The Democratic response to the presidential radio address was delivered Saturday by Sen. Minority Leader Harry Reid, who compared Republican talk of ending the filibuster to FDR's infamous court-packing plan.
Reid, a soft-spoken moderate from a Western state that may be a swing state in 2008, is building a reputation as a tough opponent to Bush's Social Security privatization plan.
The transcript of his remarks:
I'm Harry Reid from Nevada, the Democratic Leader in the United States Senate.
This weekend, spring has made it to Washington DC. From the window in my office in the Capitol, I can see down the Mall, past the Washington Monument and to the Lincoln Memorial. It's a long way from my hometown of Searchlight, Nev., and it's quite a view. The famous cherry blossoms are in full bloom and the city is crowded with visitors -- especially young people, here with their families or with their schools.
As the kids line up at the National Archives to see the original copies of the Constitution and the Bill of Rights, they'll learn about checks and balances and freedom of speech. And when they're done, I wish they would come down the street to the Capitol and teach some of what they've learned to the Congressional leaders of the Republican Party.
You see, in the past weeks, we've seen Republicans in Congress abuse their power in too many ways. We have a Republican leader threatening judges who protect our rights and corrupting our government by running roughshod over the ethics committee to protect himself.
Republicans are trying to increase their power even if it means ignoring rules that go back to America's beginnings. They seem to think that they know better than our Founding Fathers. Somehow, I doubt that's true.
In their latest move, President Bush and the Republican leadership are trying to ram through radical choices for judges who will serve a lifetime on the bench. They are trying to eliminate a 200-year-old American rule that says that every member of the Senate has the right to rise to say their piece and speak on behalf of the people that sent them here.
This isn't about some arcane procedure of the Senate. It is about protecting liberty and our limited government.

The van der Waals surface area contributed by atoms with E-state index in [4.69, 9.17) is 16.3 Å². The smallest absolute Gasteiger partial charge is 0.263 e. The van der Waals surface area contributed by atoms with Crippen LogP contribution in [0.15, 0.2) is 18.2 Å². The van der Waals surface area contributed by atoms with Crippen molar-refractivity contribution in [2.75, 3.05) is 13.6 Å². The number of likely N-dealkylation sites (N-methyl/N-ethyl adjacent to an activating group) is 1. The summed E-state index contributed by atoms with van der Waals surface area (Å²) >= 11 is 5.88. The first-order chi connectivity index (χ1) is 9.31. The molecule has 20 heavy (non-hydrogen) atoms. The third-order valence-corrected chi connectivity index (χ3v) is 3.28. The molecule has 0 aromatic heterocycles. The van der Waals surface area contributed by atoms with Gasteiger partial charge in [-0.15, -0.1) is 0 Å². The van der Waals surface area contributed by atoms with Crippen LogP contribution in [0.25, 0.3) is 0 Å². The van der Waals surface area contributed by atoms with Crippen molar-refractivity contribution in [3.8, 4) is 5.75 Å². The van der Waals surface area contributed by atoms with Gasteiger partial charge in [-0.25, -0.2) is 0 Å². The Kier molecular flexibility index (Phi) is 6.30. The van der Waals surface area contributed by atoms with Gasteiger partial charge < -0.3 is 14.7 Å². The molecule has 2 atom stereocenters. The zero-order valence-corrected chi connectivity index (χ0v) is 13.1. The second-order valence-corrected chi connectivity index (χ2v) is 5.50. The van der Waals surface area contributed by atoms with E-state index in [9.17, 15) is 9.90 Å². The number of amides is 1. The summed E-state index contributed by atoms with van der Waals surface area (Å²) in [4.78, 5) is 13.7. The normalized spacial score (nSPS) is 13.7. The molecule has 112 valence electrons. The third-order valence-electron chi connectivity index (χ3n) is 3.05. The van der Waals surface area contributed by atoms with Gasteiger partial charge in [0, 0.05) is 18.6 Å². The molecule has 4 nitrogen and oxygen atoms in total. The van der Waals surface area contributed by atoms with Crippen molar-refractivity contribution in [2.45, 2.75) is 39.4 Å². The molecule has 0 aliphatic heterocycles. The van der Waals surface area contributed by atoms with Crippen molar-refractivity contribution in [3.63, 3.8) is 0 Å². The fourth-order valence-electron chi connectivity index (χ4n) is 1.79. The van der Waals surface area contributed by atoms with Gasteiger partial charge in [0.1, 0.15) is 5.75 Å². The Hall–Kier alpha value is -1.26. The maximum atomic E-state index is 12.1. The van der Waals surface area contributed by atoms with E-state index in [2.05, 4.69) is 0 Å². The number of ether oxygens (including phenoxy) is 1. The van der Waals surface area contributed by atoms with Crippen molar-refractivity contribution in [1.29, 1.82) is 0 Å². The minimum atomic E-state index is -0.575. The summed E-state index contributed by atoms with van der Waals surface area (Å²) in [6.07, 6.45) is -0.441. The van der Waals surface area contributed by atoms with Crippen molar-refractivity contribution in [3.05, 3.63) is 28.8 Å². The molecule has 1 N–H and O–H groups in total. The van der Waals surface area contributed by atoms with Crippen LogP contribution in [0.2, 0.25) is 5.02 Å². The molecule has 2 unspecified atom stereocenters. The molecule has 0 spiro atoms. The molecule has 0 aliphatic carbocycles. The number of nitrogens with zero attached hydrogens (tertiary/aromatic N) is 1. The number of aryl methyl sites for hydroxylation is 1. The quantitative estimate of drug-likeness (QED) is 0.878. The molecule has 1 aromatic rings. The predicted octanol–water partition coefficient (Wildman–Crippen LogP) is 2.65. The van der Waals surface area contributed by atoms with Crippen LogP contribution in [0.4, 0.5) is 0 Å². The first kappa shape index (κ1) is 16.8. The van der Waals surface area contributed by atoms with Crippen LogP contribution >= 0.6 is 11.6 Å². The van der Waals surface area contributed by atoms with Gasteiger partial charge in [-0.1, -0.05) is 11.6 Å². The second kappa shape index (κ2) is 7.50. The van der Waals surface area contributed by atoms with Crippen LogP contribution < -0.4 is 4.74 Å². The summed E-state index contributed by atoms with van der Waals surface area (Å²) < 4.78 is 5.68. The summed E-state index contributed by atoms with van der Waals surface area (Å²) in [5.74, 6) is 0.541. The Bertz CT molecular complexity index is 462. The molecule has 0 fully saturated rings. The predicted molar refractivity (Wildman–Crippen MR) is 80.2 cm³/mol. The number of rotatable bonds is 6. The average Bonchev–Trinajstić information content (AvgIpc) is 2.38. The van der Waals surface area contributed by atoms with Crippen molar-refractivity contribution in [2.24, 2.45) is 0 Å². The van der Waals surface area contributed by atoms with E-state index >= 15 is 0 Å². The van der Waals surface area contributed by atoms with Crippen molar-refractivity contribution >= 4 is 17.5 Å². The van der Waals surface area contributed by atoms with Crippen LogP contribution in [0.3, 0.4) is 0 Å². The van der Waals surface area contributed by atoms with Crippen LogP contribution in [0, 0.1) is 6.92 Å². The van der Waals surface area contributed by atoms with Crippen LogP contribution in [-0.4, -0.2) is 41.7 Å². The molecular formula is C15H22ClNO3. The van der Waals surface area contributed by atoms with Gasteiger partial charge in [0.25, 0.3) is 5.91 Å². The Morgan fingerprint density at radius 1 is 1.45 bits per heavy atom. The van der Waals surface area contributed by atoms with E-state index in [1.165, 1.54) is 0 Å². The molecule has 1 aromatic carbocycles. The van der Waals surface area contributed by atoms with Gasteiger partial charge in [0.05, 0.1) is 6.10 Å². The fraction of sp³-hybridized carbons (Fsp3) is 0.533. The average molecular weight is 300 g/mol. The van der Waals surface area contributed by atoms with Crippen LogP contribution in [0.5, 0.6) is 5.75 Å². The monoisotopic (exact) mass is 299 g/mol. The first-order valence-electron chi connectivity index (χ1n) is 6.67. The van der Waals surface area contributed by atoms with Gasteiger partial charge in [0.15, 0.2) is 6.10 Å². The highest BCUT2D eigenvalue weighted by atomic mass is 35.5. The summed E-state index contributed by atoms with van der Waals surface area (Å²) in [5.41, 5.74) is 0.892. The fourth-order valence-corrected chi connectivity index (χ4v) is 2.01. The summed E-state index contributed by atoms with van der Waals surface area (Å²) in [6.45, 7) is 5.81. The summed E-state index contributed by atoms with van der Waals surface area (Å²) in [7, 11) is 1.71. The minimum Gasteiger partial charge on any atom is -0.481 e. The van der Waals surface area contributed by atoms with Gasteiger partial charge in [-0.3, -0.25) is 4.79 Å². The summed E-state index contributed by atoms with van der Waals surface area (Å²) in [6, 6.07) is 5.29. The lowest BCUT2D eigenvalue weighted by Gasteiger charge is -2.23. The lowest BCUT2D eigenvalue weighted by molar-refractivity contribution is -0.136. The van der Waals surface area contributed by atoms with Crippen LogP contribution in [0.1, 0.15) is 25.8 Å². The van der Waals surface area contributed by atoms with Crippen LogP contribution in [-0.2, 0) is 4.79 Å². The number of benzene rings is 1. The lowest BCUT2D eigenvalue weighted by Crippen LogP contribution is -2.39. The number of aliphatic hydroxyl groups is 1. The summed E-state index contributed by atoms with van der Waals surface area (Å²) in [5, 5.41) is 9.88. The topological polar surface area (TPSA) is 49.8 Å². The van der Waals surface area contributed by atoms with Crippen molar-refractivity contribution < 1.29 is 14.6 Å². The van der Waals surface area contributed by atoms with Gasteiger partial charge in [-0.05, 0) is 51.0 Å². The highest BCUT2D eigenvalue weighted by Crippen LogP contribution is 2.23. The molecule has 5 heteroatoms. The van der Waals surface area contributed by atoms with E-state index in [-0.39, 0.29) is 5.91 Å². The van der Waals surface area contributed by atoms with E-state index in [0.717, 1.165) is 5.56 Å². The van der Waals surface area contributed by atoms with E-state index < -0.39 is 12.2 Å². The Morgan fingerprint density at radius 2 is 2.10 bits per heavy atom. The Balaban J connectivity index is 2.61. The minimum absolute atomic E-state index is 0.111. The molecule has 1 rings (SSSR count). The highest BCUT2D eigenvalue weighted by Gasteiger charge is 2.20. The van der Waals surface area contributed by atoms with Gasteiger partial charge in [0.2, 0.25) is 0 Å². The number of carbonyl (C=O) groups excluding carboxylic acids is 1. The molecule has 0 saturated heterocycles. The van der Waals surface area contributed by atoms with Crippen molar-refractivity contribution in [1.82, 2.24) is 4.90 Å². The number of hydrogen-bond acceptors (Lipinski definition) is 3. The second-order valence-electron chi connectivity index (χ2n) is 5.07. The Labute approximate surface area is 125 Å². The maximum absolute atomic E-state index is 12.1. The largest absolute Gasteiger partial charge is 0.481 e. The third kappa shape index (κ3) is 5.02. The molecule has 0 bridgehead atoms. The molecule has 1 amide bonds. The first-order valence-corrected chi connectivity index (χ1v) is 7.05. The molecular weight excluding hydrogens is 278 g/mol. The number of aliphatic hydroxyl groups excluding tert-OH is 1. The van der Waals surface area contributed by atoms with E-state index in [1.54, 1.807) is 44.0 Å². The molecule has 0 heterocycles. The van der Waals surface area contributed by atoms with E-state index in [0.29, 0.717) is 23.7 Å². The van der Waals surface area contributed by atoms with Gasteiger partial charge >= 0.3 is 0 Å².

This isn't about politics. In the past, two Democratic presidents tried to take control of the judicial branch and Americans of all political stripes rightly spoke up to defeat those efforts.
It isn't even about judges. The fact is that this president has a better record of having his judicial nominees approved than any president in the past 25 years. Only 10 of 214 nominations have been turned down -- and those 10 had views that were totally out-of-touch with the mainstream values Americans share.
When it comes down to it, stripping away these important checks and balances is about the arrogance of those in power who want to rewrite the rules so that they can get their way.
It would mean that the United States Senate becomes merely a rubber stamp for the president.
It would mean that one political party -- be it Republicans today or Democrats tomorrow -- gets to have all the say over our nation's highest courts.
It would remove the checks on the president's power -- meaning that one man, sitting in the White House, could personally hand out lifetime jobs to judges whose rulings on our basic rights can last forever.
That's not how America works.
Here in America, the people rule -- and all the people have a voice.
Here in America, our judges should be independent -- not puppets dancing to the pull of one person in power or one political party's agenda.
We cannot sit by and allow the corruption of America's values in America's Congress. The Republicans who run Washington should start using their power for the good of all Americans, not abusing it for their own benefit.
Our Constitution tells us that the courts should be free from political pressure and that our rights are protected by checks and balances.
Our children know that you can't change the rules just to get your way. I think it's time that Washington Republicans remembered those truths.
This is Sen. Harry Reid. Thank you for listening.
Here's an interesting footnote for fans of the weekly presidential radio address and response, which were inspired by FDR's fireside chats: His 1937 address advocating the court plan can be heard online.